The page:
Does your company handle credit card transactions? If so, then you are probably already familiar with the Payment Card Industry Data Security Standard (PCI DSS), which is a standardization that all companies who accept credit cards need to follow. PCI is supposed to benefit both companies and customers so that sensitive information from both parties is kept safe and secure. If you are a part of a company that does not accept credit cards but plans to in the near future, then you should familiarize yourself with the overall goals of PCI, how PCI can benefit your company, and how your company can start the necessary steps to become PCI compliant. To help you out, the IT consulting team at Savvior’s Pittsburgh office has assembled a comprehensive guide to PCI compliance for your Pittsburgh business.
What is the Purpose of PCI Compliance?
The PCI security standard was built to hold companies accountable for ensuring that credit card transactions flowed safety through their systems. The Payment Card Industry Security Standards Council (PCI SSC) oversees the ongoing revision of the security standards. Their overall goal is to improve the standards for ensuring total security during credit card transactions. The Standards Council was created by major credit card brands Visa, MasterCard, American Express, Discover, and JCB. These payment brands are actually the ones who enforce compliance among companies, rather than the council.
Merchants all fall into one of four levels based on their Visa transaction volume over a 12-month period.
The lowest level, number 4, is comprised of merchants with fewer than 20,000 transactions per year.
Level 3 is comprised of merchants that process 20,000 to 1 million Visa transactions.
Next is level 2, which includes companies that process 1 to 6 million transactions a year.
Level 1 includes merchants who process over 6 million Visa transactions in a year.
It is important to note that companies who have suffered a breach that ended up compromising their account data may be moved to a higher validation level.
Why Should My Company Be PCI Compliant?
Most credit card companies require PCI compliance. So the short answer to that question is that your company should be PCI compliant because it has to be. Monthly fines for selling online without being PCI compliant can reach up to $100,000. While becoming PCI compliant and following regulations to stay compliant can be long tedious work, it is definitely needed to protect both your customers’ and your company’s private information from identity thieves. Should your company ever experience a security breach from unsafe credit card transactions, it will experience a negative hit both in sales and in reputation. This kind of PR crisis will be hard to recover from. Not only that, but you will likely have to deal with lawsuits, fines, canceled accounts, and insurance claims from the inevitable fallout of the scandal.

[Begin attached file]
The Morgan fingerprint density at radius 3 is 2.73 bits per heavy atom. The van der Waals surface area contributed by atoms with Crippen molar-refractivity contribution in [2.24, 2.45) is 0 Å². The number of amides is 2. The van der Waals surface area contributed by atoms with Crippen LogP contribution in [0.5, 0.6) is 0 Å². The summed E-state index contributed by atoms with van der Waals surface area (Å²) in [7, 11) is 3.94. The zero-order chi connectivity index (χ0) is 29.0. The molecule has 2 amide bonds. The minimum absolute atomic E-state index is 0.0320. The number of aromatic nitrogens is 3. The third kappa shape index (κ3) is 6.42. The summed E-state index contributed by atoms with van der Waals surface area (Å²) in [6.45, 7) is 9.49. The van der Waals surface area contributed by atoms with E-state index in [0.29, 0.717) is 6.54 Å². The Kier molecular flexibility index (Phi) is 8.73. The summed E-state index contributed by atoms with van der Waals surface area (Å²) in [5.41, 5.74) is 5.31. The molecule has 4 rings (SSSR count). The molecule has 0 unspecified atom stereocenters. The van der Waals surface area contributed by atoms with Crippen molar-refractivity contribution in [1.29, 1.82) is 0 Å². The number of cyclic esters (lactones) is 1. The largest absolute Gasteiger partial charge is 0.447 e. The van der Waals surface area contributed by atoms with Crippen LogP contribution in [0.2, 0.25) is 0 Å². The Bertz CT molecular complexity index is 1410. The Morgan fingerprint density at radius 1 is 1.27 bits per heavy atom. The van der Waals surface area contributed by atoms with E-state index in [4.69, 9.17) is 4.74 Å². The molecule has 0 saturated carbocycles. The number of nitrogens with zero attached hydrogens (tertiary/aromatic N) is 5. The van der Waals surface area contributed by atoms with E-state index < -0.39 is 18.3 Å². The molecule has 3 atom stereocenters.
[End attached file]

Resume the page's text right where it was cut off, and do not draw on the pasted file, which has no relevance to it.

But it’s important to remember the benefits of PCI compliance as well. Compliant systems are more secure. Customers who know that you are PCI compliant will be more open to trusting you and forming a strong relationship with your company. Following PCI DSS guidelines will also make it easier for you to comply with external federal and state data security regulations.
What are the Steps I Need to Take to Make my Company PCI Compliant?
To begin, you will need to determine what level your business is on based on the number of credit card transactions it goes through within a 12-month period. You will also need to research the various security standards that apply to businesses within your industry. They tend to vary depending on how your business is run and how you handle customer transactions. To help determine your company’s compliance level, you will need to fill out the self-assessment questionnaire (SAQ). This is a guidebook that will walk you through each requirement to help you determine what pieces are missing in your company’s payment security. If your business falls short of any of these criteria, you will need to plan out time to make the necessary security upgrades for your business before taking the SAQ again.
You will then need to hire a trusted IT professional to build and maintain a secure IT network. He or she will have experience in building a PCI compliant network that fits all of your business operations and needs. Once you and your contractor make the necessary changes outlined by the SAQ test, you can update your SAQ results and then fill out a formal attestation of compliance (AOC). This form functions as a claim that your business is completely PCI compliant. Once all of the paperwork, including your SAQ and AOC, is completed, you will need to submit it to credit card companies that are part of the PCI SSC.
Savvior is here to help your company in Pittsburgh become PCI compliant. Whether you need a guiding hand or a full-on partnership to help your process toward becoming PCI compliant begin, Savvior is equipped to address and manage all of your needs. In the past, Savvior has provided PCI compliant web hosting for companies and worked with QSA teams to ensure that a company’s web solutions are PCI compliant. Savvior will work with your company to execute a unique and efficient strategy toward achieving PCI compliance to help get you off the ground.